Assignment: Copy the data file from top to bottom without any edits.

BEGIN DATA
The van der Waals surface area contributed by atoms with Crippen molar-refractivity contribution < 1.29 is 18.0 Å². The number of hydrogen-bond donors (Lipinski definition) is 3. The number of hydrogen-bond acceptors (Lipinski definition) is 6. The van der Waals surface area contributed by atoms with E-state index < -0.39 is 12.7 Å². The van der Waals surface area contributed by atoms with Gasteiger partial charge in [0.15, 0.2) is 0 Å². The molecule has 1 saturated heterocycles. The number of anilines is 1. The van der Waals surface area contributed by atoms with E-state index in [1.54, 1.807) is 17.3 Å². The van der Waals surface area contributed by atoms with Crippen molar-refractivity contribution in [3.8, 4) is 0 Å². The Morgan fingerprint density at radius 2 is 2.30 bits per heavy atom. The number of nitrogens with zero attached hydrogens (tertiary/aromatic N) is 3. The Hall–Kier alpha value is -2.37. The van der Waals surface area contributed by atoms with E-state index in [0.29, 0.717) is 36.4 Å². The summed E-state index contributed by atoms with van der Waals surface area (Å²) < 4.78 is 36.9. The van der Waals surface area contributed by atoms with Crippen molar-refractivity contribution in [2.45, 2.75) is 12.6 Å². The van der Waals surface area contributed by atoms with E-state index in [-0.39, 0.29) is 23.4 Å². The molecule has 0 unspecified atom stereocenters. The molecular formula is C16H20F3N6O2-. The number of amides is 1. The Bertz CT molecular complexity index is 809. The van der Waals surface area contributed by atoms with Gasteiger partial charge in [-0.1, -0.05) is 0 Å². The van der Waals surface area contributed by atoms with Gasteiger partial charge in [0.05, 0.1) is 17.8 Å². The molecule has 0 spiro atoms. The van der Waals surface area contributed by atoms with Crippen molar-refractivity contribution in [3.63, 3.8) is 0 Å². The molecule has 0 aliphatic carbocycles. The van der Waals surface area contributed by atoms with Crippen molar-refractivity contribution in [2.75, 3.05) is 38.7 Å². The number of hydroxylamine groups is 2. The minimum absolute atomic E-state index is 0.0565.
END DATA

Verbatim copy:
The van der Waals surface area contributed by atoms with Crippen molar-refractivity contribution < 1.29 is 18.0 Å². The number of hydrogen-bond donors (Lipinski definition) is 3. The number of hydrogen-bond acceptors (Lipinski definition) is 6. The van der Waals surface area contributed by atoms with E-state index < -0.39 is 12.7 Å². The van der Waals surface area contributed by atoms with Gasteiger partial charge in [0.15, 0.2) is 0 Å². The molecule has 1 saturated heterocycles. The number of anilines is 1. The van der Waals surface area contributed by atoms with E-state index in [1.54, 1.807) is 17.3 Å². The van der Waals surface area contributed by atoms with Crippen molar-refractivity contribution in [3.8, 4) is 0 Å². The Morgan fingerprint density at radius 2 is 2.30 bits per heavy atom. The number of nitrogens with zero attached hydrogens (tertiary/aromatic N) is 3. The Hall–Kier alpha value is -2.37. The van der Waals surface area contributed by atoms with E-state index in [0.29, 0.717) is 36.4 Å². The summed E-state index contributed by atoms with van der Waals surface area (Å²) < 4.78 is 36.9. The van der Waals surface area contributed by atoms with Crippen molar-refractivity contribution in [2.45, 2.75) is 12.6 Å². The van der Waals surface area contributed by atoms with E-state index in [-0.39, 0.29) is 23.4 Å². The molecule has 0 unspecified atom stereocenters. The molecular formula is C16H20F3N6O2-. The number of amides is 1. The Bertz CT molecular complexity index is 809. The van der Waals surface area contributed by atoms with Gasteiger partial charge in [-0.1, -0.05) is 0 Å². The van der Waals surface area contributed by atoms with Gasteiger partial charge in [0.05, 0.1) is 17.8 Å². The molecule has 0 spiro atoms. The van der Waals surface area contributed by atoms with Crippen molar-refractivity contribution in [3.63, 3.8) is 0 Å². The molecule has 0 aliphatic carbocycles. The van der Waals surface area contributed by atoms with Crippen molar-refractivity contribution in [2.75, 3.05) is 38.7 Å². The number of hydroxylamine groups is 2. The minimum absolute atomic E-state index is 0.0565.